Yup, look for a new job. At the same time, save your income for when they fire you. It will be like a weight off your shoulders. Startups seem to do a lot more hazing than large corporates - while telling you how slow and clunky corporates are. I've been in both places, over and over. I hope to run my own startup soon - but it will never be like this. Your mind will start to reset about three weeks after leaving an abusive workplace. I speak from experience.
    – power
    Aug 30, 2021 at 12:07
  • 4
    For the record, this come from Kilisi which I far often see him saying to endure it rather than leaving comparing to others people or myself.
    – Walfrat
    Aug 31, 2021 at 12:13
  • 2
    @mxyzplk "One of my professors" can mean many things, and not necessarily that he has any power over OP beyond being his boss. The main "academic threat" is that the prof. might refuse to write a letter of recommendation if OP wants to, for instance, go on to grad school, and that can be fixed by a recommendation by some other academic. No recommendation is worth working with an idiot. (I'm a faculty at a research university myself)
    – xLeitix
    Aug 31, 2021 at 15:13
34

But is what he's doing right?

No.

Or am I wrong?

No.

A manager this bad will crash and burn. The "start as intern, then become part time, but keep the intern's pay" side just confirms it.

Find another situation/job. Keep contacts with the people in the company that you want to keep as friends. Search for another job while still there if you can. When you've found something, put in your notice (or just leave, you be the judge of whether you want to it by the book or not).

If he guilt trips you or requests things from you after you've left, ignore him.

8
  • 2
    Well, let me tell you. One of my seniors in the company who is my batchmate but actually joined 6 months earlier received 2 pay raises, one during the internship, the other when he was given the part time position. And, I was denied mine when I was given the part time position. How is this right? Aug 30, 2021 at 7:31
  • 2
    Though you should take a look at your contract before leaving without a notice period. Apart from the US, most places don't have at-will employment and it seems like the OP may not be in the US.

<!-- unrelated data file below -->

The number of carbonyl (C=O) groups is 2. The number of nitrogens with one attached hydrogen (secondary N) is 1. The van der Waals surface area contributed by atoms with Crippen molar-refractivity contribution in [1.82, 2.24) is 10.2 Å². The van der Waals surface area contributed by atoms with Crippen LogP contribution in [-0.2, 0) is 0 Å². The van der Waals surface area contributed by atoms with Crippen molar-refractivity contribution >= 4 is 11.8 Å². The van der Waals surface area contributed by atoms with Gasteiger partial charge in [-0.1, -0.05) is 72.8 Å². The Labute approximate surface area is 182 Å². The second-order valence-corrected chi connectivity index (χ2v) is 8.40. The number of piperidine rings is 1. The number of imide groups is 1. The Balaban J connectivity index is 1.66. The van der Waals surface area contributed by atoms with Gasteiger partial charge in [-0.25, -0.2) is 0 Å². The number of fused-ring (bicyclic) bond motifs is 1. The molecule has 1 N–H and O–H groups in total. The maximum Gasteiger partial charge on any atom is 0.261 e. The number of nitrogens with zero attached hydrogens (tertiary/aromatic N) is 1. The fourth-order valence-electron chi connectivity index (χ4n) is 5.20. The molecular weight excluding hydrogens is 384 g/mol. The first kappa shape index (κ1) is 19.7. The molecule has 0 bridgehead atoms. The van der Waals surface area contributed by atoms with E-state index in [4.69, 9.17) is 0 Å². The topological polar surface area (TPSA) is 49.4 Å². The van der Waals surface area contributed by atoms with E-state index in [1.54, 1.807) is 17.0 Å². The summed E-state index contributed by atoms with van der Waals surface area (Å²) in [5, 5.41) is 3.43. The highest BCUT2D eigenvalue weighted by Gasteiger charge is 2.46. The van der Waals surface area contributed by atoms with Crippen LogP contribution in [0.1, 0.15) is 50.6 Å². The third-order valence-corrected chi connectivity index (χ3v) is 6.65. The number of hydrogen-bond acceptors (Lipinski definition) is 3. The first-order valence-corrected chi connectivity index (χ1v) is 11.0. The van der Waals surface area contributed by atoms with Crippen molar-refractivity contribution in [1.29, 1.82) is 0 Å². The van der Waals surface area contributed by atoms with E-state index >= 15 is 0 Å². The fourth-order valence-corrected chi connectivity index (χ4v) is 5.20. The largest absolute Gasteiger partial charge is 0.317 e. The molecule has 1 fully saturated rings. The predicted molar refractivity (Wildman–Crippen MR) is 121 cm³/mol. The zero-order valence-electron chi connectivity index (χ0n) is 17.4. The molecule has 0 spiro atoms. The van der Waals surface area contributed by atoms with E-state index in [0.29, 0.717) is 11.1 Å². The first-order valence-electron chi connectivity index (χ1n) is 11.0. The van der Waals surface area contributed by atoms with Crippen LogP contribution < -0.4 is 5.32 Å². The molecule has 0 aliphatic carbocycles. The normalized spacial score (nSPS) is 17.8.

– Graipher
    Aug 30, 2021 at 7:57
  • 4
    @DranoMax What makes you think racism is involved? I haven't seen anything in the question or OP's comments that would indicate that (unless a comment was deleted?) Aug 31, 2021 at 1:12
  • 2
    It's not racism, it's favoritism. Aug 31, 2021 at 14:26
  • 2
    While I generally agree with the answer, "A manager this bad will crash and burn." seems a little optimistic. There's no guarantee a bad manager will suffer or a good manager will succeed. There's too much chaos and a lot of bad managers who are bad at their jobs are also good at protecting themselves from being held accountable in some way. Aug 31, 2021 at 14:33
3

It sounds like an awful position to be in. Do you have any formal line manager with whom you can raise a complaint? Or if not, perhaps a more senior or experienced colleague whom you could use as a mediator?

Update: Make sure to keep a record of relevant email correspondence, so it can be referred to in any resolution meetings you (may) have.
- thanks, computercarguy

From what you've said so far, It sounds like the blame is sitting squarely with your boss. Certainly a formal communication channel would help things, e.g. Teams or an expectation that emails are responded to within a certain timeframe. If they are unable to manage you effectively, then they should be delegating that responsibility, although that's unfortunately outside your sphere of influence!!

I would attempt a resolution but certainly keep your options open and apply elsewhere. Getting no pay rise with a promotion is not right.

0

You must log in to answer this question.

Not the answer you're looking for? Browse other questions tagged .